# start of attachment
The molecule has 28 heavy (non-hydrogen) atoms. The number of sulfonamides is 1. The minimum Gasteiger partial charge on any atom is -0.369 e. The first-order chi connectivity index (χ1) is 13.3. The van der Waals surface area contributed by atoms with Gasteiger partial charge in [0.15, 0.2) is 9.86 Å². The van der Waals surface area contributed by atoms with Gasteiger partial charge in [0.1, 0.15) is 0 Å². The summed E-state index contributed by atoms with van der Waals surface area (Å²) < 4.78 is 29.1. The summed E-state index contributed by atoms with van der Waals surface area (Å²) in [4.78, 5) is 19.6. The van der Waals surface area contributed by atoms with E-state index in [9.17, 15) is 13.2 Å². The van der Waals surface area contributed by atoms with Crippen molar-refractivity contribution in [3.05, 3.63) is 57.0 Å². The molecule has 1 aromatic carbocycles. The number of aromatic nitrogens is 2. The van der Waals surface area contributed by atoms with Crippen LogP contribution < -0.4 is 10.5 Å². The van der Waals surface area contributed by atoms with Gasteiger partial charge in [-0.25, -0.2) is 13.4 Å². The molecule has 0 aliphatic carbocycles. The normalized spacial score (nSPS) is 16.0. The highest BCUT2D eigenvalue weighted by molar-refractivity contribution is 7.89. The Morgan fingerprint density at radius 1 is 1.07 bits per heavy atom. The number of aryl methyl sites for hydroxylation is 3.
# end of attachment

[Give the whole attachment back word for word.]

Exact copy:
The molecule has 28 heavy (non-hydrogen) atoms. The number of sulfonamides is 1. The minimum Gasteiger partial charge on any atom is -0.369 e. The first-order chi connectivity index (χ1) is 13.3. The van der Waals surface area contributed by atoms with Gasteiger partial charge in [0.15, 0.2) is 9.86 Å². The van der Waals surface area contributed by atoms with Gasteiger partial charge in [0.1, 0.15) is 0 Å². The summed E-state index contributed by atoms with van der Waals surface area (Å²) < 4.78 is 29.1. The summed E-state index contributed by atoms with van der Waals surface area (Å²) in [4.78, 5) is 19.6. The van der Waals surface area contributed by atoms with E-state index in [9.17, 15) is 13.2 Å². The van der Waals surface area contributed by atoms with Crippen molar-refractivity contribution in [3.05, 3.63) is 57.0 Å². The molecule has 1 aromatic carbocycles. The number of aromatic nitrogens is 2. The van der Waals surface area contributed by atoms with Crippen LogP contribution < -0.4 is 10.5 Å². The van der Waals surface area contributed by atoms with Gasteiger partial charge in [-0.25, -0.2) is 13.4 Å². The molecule has 0 aliphatic carbocycles. The normalized spacial score (nSPS) is 16.0. The highest BCUT2D eigenvalue weighted by molar-refractivity contribution is 7.89. The Morgan fingerprint density at radius 1 is 1.07 bits per heavy atom. The number of aryl methyl sites for hydroxylation is 3.